OKLAHOMA CITY – National Stalking Awareness Month is observed every January to bring awareness to the dangers of stalking and promote safety strategies to those in need. 

Stalking is defined as a pattern of behavior directed at a specific person that would cause a reasonable person to fear for their safety or the safety of others or suffer substantial emotional distress. Some of a stalker’s behaviors may not be illegal, like sending expensive gifts, but stalking is a crime in all 50 states.

The Oklahoma City Indian Clinic, a nonprofit clinic providing health and wellness services to American Indians in central Oklahoma, is promoting safety planning and resources for victims of stalking.

“It’s common for stalking victims to experience higher rates of depression, anxiety and insomnia,” OKCIC’s Director of Behavioral Health Kim Farris said. “Many stalking victims fear it will never stop.” 

Stalkers use many tactics, including unwanted phone calls and texts, showing up in places where the victim doesn’t want them to, following the victim, or using technology to monitor, track or spy on the victim. All of these tactics are capable of inflicting emotional distress and causing a reasonable person to fear for their safety.

Sometimes people are stalked by strangers, but the majority of stalking cases involve an acquaintance or intimate partner. Stalking often occurs alongside intimate partner violence, and may point to other forms of violence in a relationship. According to the Stalking Prevention, Awareness, & Resource Center, stalking increases the risk of intimate partner homicide by three times.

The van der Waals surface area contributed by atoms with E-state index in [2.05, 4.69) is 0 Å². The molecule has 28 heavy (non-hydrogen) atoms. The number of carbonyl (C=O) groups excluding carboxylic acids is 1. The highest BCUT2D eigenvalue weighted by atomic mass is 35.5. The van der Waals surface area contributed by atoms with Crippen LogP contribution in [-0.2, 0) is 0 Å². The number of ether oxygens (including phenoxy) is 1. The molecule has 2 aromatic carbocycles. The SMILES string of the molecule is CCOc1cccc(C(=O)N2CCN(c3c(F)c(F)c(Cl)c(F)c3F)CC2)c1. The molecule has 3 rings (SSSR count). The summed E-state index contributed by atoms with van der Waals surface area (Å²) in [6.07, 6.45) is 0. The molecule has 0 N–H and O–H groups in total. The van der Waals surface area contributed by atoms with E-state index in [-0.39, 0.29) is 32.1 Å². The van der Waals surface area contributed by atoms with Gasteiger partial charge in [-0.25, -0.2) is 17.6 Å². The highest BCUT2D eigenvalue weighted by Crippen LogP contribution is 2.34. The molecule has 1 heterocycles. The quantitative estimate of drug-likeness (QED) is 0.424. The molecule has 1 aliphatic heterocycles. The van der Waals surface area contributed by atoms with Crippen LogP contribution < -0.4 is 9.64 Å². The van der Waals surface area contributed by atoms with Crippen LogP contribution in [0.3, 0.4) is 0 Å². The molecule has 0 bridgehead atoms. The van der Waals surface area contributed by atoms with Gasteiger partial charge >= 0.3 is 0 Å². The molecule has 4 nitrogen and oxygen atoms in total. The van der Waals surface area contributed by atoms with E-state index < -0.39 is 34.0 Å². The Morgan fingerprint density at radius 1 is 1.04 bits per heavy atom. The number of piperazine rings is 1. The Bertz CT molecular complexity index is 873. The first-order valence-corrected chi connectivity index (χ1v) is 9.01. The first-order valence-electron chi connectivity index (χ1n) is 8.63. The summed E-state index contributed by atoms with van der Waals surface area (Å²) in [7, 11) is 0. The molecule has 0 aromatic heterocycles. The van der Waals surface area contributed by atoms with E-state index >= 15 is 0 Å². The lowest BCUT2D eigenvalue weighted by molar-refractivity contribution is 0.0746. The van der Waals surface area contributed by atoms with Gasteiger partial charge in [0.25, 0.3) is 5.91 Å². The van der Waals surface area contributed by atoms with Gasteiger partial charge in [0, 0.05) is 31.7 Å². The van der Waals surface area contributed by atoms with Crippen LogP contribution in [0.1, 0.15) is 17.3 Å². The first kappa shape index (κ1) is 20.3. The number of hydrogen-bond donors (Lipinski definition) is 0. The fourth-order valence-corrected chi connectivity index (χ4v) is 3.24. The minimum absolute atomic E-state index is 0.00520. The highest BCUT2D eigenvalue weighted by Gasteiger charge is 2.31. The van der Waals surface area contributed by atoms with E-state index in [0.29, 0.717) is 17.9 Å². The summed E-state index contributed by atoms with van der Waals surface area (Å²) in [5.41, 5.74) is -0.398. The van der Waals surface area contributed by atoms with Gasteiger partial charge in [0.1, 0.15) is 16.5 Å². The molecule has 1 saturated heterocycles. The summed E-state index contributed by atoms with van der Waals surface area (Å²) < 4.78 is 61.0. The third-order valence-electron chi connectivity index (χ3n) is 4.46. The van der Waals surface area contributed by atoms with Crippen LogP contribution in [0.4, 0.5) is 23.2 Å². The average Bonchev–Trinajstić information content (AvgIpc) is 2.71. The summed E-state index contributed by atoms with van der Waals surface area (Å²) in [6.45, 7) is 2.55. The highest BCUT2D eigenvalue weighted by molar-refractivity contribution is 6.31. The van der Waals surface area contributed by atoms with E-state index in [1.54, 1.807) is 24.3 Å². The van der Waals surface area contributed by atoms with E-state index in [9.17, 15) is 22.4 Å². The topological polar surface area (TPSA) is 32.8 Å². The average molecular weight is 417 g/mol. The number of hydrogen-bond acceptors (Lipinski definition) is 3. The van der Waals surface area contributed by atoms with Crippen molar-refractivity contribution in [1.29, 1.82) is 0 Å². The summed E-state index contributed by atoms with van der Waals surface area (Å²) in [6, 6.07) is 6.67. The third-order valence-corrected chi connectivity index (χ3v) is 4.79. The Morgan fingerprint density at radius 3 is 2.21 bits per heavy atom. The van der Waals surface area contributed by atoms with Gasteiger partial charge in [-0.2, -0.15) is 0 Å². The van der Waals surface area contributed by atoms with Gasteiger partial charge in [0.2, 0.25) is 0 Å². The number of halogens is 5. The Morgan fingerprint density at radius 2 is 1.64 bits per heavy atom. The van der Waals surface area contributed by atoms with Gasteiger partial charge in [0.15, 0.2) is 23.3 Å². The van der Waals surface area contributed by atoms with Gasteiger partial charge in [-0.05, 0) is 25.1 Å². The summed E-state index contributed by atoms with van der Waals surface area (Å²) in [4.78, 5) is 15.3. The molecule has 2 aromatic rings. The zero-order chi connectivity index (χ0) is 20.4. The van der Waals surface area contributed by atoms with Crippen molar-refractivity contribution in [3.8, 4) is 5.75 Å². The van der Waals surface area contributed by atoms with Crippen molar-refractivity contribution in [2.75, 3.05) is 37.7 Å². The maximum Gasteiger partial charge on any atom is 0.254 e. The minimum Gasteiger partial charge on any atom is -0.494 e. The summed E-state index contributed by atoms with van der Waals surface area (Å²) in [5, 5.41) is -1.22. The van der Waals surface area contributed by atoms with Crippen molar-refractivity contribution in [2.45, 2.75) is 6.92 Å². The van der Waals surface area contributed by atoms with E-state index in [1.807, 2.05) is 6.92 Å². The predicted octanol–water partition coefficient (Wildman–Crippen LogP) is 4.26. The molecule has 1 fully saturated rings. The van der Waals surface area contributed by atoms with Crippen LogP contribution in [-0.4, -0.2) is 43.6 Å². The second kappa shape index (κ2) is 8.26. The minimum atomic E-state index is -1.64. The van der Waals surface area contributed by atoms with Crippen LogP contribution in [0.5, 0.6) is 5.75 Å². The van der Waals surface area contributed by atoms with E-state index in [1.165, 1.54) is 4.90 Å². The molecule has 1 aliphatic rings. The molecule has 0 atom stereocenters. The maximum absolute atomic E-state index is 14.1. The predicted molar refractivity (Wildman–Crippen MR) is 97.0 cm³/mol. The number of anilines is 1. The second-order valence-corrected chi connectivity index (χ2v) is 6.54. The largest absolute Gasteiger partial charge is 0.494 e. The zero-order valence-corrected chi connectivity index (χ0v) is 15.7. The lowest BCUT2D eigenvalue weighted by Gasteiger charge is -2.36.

“Stalkers are dangerous and unpredictable,” Farris said. “It’s crucial to implement safety strategies and reach out for help from a professional.”

Victims are not responsible for what a stalker may do, but safety planning can keep victims and their loved ones safe. Some general safety strategies include:

  • Trusting your instincts: Friends and family may tell you to ignore the stalker, but stalking poses a real threat of harm. Prioritize your safety.
  • Keeping a log of their behavior: Include the date, time, what happened and the names and contact information for any witnesses. Save any attempts to contact you digitally. Documentation is important for holding the stalker accountable.
  • Notifying the police: If you feel you are in immediate danger, call the police and explain why the stalker’s actions are causing you fear, even if they seem harmless.
  • Varying your daily routine: Change your routes to and from work/school, the grocery store and other places you regularly go.
  • Seeking a protective order: Oklahoma residents can find information about protective orders at oklaw.org/resource/protective-orders

Although victims can create a safety plan on their own, it is usually helpful to work with a trained professional. Call Victim Connect at 855-4-VICTIM to locate someone trained in safety planning in your area. If you are in immediate danger, please call 911. 

Many victims of stalking talk to friends or family members for support before seeking any professional or legal help. If someone comes to you for help, you can make a difference:

  • Believe them: Don’t question or minimize what they tell you. Acknowledge that they are experiencing something scary or upsetting.
  • Focus on the stalker’s actions, not the victim’s responses: Remind victims that it is not their fault. Don’t ask questions such as “Why did you answer that phone call?”
  • Encourage them to seek help and document the stalking: Help them think through options, but keep in mind that they may not be ready to take action. Respect their choices.
  • Respect their privacy: Do not share information about the victim with the stalker. Ask the victim who they have told, and respect their wishes about sharing this information.

Stalkers are dangerous, but safety planning and support from loved ones can help victims stay safe.